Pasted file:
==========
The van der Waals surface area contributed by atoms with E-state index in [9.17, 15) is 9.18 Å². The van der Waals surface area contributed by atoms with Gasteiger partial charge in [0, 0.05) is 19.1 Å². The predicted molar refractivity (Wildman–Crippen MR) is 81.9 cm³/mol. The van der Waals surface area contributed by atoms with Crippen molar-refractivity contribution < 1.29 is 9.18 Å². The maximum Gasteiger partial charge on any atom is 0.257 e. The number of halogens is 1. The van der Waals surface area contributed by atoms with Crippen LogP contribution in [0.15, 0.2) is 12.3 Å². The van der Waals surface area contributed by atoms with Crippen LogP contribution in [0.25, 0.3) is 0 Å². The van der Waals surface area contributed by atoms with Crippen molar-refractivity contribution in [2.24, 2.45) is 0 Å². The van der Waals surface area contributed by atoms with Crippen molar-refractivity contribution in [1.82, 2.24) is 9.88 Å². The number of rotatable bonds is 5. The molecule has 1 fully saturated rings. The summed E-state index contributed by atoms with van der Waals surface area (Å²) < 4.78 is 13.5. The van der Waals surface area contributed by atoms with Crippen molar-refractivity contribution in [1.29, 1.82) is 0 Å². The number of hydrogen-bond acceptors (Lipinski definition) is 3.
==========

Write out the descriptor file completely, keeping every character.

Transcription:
The van der Waals surface area contributed by atoms with E-state index in [9.17, 15) is 9.18 Å². The van der Waals surface area contributed by atoms with Gasteiger partial charge in [0, 0.05) is 19.1 Å². The predicted molar refractivity (Wildman–Crippen MR) is 81.9 cm³/mol. The van der Waals surface area contributed by atoms with Crippen molar-refractivity contribution < 1.29 is 9.18 Å². The maximum Gasteiger partial charge on any atom is 0.257 e. The number of halogens is 1. The van der Waals surface area contributed by atoms with Crippen LogP contribution in [0.15, 0.2) is 12.3 Å². The van der Waals surface area contributed by atoms with Crippen LogP contribution in [0.25, 0.3) is 0 Å². The van der Waals surface area contributed by atoms with Crippen molar-refractivity contribution in [2.24, 2.45) is 0 Å². The van der Waals surface area contributed by atoms with Crippen molar-refractivity contribution in [1.82, 2.24) is 9.88 Å². The number of rotatable bonds is 5. The molecule has 1 fully saturated rings. The summed E-state index contributed by atoms with van der Waals surface area (Å²) < 4.78 is 13.5. The van der Waals surface area contributed by atoms with Crippen molar-refractivity contribution in [1.29, 1.82) is 0 Å². The number of hydrogen-bond acceptors (Lipinski definition) is 3.